building something good

Hello, friends. I hope you have had a good week. I had an awesome moment last night, at the gathering of our wider student community, the Nest, of looking round the room and realising that a good handful of our student leaders from last year have really come onboard with where I see the group going. All of them were getting to know the new students, clearing up after dinner, moving the evening along, making people feel welcome – no matter what had happened in their weeks, which they were able to set aside to be fully present for that gathering.

And I know these guys – I know that some of them have some really tough stuff going on, while others are really busy and tired. They are amazing people.

It reminded me of a quote I read before, from a psychologist called Peter Kramer, who said that the opposite of depression isn’t happiness – it’s resilience. These student leaders (and good friends of mine) weren’t necessarily having the time of their lives; to them, it was just another weekly gathering, another time to serve. But they had the capacity, the tensile strength, to prioritise that mundane, but essential calling for the evening over sinking into some mire of self-pity and exhaustion and checking out.

And that choice, by these people working as a team, is making a real difference to the 40+ people who have visited the Nest these past couple of weeks. It is stamping positive memories of being in community, being loved and wanted and thought interesting, on their first weeks of living in Coventry.

I am so proud of them.

Feels like we’re building something good here.


Ps. Other interesting snippets from the week:

Related article about raising up team and shaping culture.

Watched this classic with my housemates on Monday night. How true to life is that Mexican-wave-softball-game scene?! Nora Ephron = pure genius.

Good bedtime reading that I’ve just finished. Very honest, funny, and delicious – you may need to fix yourself a midnight snack.

It’s an old album now, but she has a really great voice:

bugs, Mercy, and being an achiever

You know how sometimes you get into a crisis, and it’s pretty obvious? Like the sirens are screaming and the bailiff is at the door and all the neighbours are watching, and there’s no denying it, girl’s got problems?

That has really only happened once in my life (and not literally). In the Good Girl realm of things (which I very much inhabit), crises rarely arrive with such fanfare. In fact, they very often don’t feel like crises at all, they feel like little niggling bugs which I can choose to carry on ignoring, to my peril. After all, there are so many other things I need to be doing. Better get achieving; YOLO and all, you know?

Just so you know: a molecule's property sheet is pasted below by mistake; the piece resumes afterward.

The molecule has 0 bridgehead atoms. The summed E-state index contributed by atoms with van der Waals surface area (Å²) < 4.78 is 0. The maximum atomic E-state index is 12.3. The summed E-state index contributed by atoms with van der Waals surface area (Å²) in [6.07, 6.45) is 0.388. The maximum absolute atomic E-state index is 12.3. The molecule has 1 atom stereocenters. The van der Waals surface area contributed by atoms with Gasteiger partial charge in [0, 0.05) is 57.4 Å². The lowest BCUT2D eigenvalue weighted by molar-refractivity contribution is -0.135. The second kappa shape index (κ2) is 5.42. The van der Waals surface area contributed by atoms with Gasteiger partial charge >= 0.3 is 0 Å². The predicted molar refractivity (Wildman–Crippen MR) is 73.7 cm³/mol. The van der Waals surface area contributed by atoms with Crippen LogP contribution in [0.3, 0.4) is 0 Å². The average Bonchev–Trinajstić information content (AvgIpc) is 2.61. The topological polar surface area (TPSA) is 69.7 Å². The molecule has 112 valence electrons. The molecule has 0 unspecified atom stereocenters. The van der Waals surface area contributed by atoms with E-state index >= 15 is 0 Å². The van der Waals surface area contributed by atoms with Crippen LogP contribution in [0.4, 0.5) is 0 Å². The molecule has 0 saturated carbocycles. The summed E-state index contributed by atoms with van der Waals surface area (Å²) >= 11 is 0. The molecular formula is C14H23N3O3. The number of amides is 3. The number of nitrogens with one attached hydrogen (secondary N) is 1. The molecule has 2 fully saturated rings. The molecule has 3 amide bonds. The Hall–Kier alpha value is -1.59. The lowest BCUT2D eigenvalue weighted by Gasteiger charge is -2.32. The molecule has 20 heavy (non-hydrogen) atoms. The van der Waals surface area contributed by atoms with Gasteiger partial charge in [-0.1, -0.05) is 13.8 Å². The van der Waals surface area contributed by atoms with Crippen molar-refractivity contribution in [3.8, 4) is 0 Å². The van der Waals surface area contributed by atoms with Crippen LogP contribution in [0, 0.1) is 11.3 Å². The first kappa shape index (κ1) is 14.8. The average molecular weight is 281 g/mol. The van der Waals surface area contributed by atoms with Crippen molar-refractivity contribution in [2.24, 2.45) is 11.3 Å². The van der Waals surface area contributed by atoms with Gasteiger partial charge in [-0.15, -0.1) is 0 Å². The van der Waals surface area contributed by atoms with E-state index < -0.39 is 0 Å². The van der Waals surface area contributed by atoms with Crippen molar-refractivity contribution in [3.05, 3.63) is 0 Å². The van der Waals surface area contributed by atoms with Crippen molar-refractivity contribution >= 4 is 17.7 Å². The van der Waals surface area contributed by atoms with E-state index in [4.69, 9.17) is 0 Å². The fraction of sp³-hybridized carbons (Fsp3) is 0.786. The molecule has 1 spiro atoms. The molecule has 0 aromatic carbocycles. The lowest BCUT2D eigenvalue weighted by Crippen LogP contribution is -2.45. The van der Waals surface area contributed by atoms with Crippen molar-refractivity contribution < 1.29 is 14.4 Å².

Maybe it’s having tried to get rid of the bedbugs in my room for about three weeks now*, but I have been learning to take the little niggling bugs seriously. The fact that they are small is no invitation to ignore them; they are in fact from Mercy, who is saying, “deal with this before it gets bigger”.

This week, the bugs were things like:

  • I didn’t know how I was feeling. When people who wanted a real answer asked, ‘how are you?’, it stressed me out.
  • I was working too hard.
  • I was late to things.
  • I was scratchy towards people.
  • I felt shallow. I could feel my smile getting thin, and knew that I was no bigger on the inside than I looked on the outside.
  • I had no peace about decisions. It felt like skating on thin ice.

Eventually, while talking to a friend, I realised that all these things point to the fact that I just wasn’t having enough space to connect with God and feel like myself**. I had made my life too noisy. Uhhhh, hello, old problem.

out walking with sheep

Sometimes, life is full of space and stillness and I go on walks…sometimes, not so much.

Being an achiever, having time to meditate and pray and generally hang out with God is one of those things that makes no sense whatsoever. Hanging out is not efficient. It is not successful. I want to try to turn it into a project with success/failure as potential directions, but that would defeat the purpose. It flummoxes the way my mind works.

However, it is essential if I do not want my epitaph to read, “busy person; no character”.

“The fruitful way into the depths demands a great deal of patience from [achievers] and the readiness to experience nothing spectacular for quite a while, or to be confronted with their own hostility, boredom, and superficiality […]